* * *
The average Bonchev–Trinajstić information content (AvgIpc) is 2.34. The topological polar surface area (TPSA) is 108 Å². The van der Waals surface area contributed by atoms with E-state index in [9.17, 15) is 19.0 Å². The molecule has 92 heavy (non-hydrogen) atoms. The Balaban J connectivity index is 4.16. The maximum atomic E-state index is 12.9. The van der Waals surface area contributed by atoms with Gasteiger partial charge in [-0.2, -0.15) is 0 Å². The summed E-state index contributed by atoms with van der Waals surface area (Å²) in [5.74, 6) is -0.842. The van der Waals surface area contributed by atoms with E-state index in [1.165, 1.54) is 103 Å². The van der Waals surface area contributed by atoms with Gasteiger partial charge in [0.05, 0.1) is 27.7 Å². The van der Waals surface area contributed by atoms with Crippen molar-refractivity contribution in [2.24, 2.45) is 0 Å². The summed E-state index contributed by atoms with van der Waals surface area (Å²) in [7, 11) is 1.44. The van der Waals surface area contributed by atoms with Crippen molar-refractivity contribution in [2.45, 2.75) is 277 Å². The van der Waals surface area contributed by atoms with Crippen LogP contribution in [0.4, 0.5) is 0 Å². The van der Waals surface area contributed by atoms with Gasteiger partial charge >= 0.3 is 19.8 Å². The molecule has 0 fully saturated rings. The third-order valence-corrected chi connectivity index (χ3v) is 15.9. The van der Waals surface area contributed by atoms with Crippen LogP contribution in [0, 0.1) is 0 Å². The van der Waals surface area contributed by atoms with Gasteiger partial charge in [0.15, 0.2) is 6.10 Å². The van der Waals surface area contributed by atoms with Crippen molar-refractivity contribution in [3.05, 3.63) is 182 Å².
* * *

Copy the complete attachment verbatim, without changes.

The average Bonchev–Trinajstić information content (AvgIpc) is 2.34. The topological polar surface area (TPSA) is 108 Å². The van der Waals surface area contributed by atoms with E-state index in [9.17, 15) is 19.0 Å². The molecule has 92 heavy (non-hydrogen) atoms. The Balaban J connectivity index is 4.16. The maximum atomic E-state index is 12.9. The van der Waals surface area contributed by atoms with Gasteiger partial charge in [-0.2, -0.15) is 0 Å². The summed E-state index contributed by atoms with van der Waals surface area (Å²) in [5.74, 6) is -0.842. The van der Waals surface area contributed by atoms with E-state index in [1.165, 1.54) is 103 Å². The van der Waals surface area contributed by atoms with Gasteiger partial charge in [0.05, 0.1) is 27.7 Å². The van der Waals surface area contributed by atoms with Crippen molar-refractivity contribution in [2.24, 2.45) is 0 Å². The summed E-state index contributed by atoms with van der Waals surface area (Å²) in [7, 11) is 1.44. The van der Waals surface area contributed by atoms with Crippen molar-refractivity contribution in [2.45, 2.75) is 277 Å². The van der Waals surface area contributed by atoms with Crippen LogP contribution in [0.4, 0.5) is 0 Å². The van der Waals surface area contributed by atoms with Gasteiger partial charge >= 0.3 is 19.8 Å². The molecule has 0 fully saturated rings. The third-order valence-corrected chi connectivity index (χ3v) is 15.9. The van der Waals surface area contributed by atoms with Crippen LogP contribution in [0, 0.1) is 0 Å². The van der Waals surface area contributed by atoms with Gasteiger partial charge in [0.15, 0.2) is 6.10 Å². The van der Waals surface area contributed by atoms with Crippen molar-refractivity contribution in [3.05, 3.63) is 182 Å².